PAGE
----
George has recently exhibited at Haydens (2019) and Conners Conners (2020) and has been shortlisted for prizes including the Bayside Acquisitive Art Prize (2020, 2019), Redland Art Awards (2018), and the Arthur Guy Memorial Painting Prize (2017). He undertook a studio residency at Otis College of Art & Design, USA (2017) and he received a BFA (Hons.) from RMIT University (2016).

Martin George is a Sydney-born, Melbourne-based artist who works with painting and drawing. He creates visual conversations between different types of mark-making—impulsive or considered—that depict imaginary environments.

George has recently exhibited at Haydens (2019) and Conners Conners (2020) and has been shortlisted for prizes including the Bayside Acquisitive Art Prize (2020, 2019), Redland Art Awards (2018), and the Arthur Guy Memorial Painting Prize (2017). He undertook a studio residency at Otis College of Art & Design, USA (2017) and he received a BFA (Hons.) from RMIT University (2016).

Martin George
Yasbelle Kerkow

Yasbelle Kerkow is an Australian-born, Fijian (vasu Batiki, Lomaiviti) artist. Her work focuses on promoting Pacific communities and their stories in Australia. She is a community arts facilitator and leader of the Kulin Nations (Melbourne) based art collective New Wayfinders.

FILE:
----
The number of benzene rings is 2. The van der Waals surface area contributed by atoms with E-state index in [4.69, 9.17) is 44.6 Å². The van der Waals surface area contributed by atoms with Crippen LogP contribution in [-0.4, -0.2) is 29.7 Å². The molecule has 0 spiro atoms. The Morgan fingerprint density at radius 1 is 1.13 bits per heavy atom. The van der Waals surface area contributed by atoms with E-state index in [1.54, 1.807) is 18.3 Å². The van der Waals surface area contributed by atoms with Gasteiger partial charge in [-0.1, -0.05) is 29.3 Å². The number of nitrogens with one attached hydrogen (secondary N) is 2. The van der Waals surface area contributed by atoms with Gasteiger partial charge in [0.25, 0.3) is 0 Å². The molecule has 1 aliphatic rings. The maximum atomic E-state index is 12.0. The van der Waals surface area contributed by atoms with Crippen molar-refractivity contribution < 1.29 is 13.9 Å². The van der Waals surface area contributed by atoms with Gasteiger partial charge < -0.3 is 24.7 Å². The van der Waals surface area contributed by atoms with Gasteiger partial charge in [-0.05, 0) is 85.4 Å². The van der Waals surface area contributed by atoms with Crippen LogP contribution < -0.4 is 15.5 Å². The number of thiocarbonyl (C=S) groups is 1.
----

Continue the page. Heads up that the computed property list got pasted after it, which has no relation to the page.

Guy Louden

Guy Louden is an Australian artist and curator living in Fremantle/Walyalup and born in Toronto. Louden’s practice explores notions of capitalism, technology, and what the distant future may look like in the face of a societal breakdown. He has run and founded experimental galleries and curated major exhibitions. From 2014 to 2016 Louden was a director of Moana Project Space and in 2015 he co-founded and managed Success, a large-scale art space in Fremantle. Louden’s artwork has been exhibited in Sydney, Melbourne, Perth, Brisbane, and online.

Guy Louden is an Australian artist and curator living in Fremantle/Walyalup and born in Toronto. Louden’s practice explores notions of capitalism, technology, and what the distant future may look like in the face of a societal breakdown. He has run and founded experimental galleries and curated major exhibitions. From 2014 to 2016 Louden was a director of Moana Project Space and in 2015 he co-founded and managed Success, a large-scale art space in Fremantle. Louden’s artwork has been exhibited in Sydney, Melbourne, Perth, Brisbane, and online.

Guy Louden
Lachlan McKee

Lachlan McKee’s practice boils down the logic of pleasure, desire, and cultural production through painting, collage, and animation. Born in 1998, McKee lives and works in Melbourne. He holds a Bachelor of Fine Art (Painting) with Distinction from the Queensland College of Fine Art and is currently studying a Bachelor of Fine Arts (Honours) at the Victorian College of the Arts.

Georgia Morgan

Georgia Morgan lives and works in lutruwita/Tasmania. Her practice explores the assumed hierarchies of materials and places through site-based research, performance/invented ritual, and sculptural installations. She uses photocopies, building materials, and detritus, assembled with ceramics, videos, and paintings that result in a blending of ‘high’ and ‘low’. Morgan graduated with a Bachelor of Fine Art in 2019 and was the recipient of the Bett Gallery Award.